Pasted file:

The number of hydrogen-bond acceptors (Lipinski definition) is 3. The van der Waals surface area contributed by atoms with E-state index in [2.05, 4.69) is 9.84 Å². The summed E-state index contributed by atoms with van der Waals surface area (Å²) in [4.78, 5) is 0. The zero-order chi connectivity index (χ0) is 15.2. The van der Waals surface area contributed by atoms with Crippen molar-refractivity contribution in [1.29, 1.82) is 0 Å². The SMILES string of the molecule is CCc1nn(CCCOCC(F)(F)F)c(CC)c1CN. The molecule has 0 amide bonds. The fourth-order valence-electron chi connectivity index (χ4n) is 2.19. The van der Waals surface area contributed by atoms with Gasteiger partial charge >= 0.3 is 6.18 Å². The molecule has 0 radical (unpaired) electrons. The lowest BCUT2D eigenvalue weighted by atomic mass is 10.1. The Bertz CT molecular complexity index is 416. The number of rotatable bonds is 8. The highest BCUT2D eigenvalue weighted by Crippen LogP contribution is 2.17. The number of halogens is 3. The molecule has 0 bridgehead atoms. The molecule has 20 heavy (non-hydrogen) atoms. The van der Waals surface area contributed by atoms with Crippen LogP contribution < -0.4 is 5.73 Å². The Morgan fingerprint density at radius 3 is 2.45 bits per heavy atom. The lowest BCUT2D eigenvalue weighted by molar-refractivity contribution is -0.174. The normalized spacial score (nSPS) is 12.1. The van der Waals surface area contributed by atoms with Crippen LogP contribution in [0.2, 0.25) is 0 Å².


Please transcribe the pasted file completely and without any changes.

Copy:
The number of hydrogen-bond acceptors (Lipinski definition) is 3. The van der Waals surface area contributed by atoms with E-state index in [2.05, 4.69) is 9.84 Å². The summed E-state index contributed by atoms with van der Waals surface area (Å²) in [4.78, 5) is 0. The zero-order chi connectivity index (χ0) is 15.2. The van der Waals surface area contributed by atoms with Crippen molar-refractivity contribution in [1.29, 1.82) is 0 Å². The SMILES string of the molecule is CCc1nn(CCCOCC(F)(F)F)c(CC)c1CN. The molecule has 0 amide bonds. The fourth-order valence-electron chi connectivity index (χ4n) is 2.19. The van der Waals surface area contributed by atoms with Gasteiger partial charge >= 0.3 is 6.18 Å². The molecule has 0 radical (unpaired) electrons. The lowest BCUT2D eigenvalue weighted by atomic mass is 10.1. The Bertz CT molecular complexity index is 416. The number of rotatable bonds is 8. The highest BCUT2D eigenvalue weighted by Crippen LogP contribution is 2.17. The number of halogens is 3. The molecule has 0 bridgehead atoms. The molecule has 20 heavy (non-hydrogen) atoms. The van der Waals surface area contributed by atoms with Crippen LogP contribution < -0.4 is 5.73 Å². The Morgan fingerprint density at radius 3 is 2.45 bits per heavy atom. The lowest BCUT2D eigenvalue weighted by molar-refractivity contribution is -0.174. The normalized spacial score (nSPS) is 12.1. The van der Waals surface area contributed by atoms with Crippen LogP contribution in [0.2, 0.25) is 0 Å².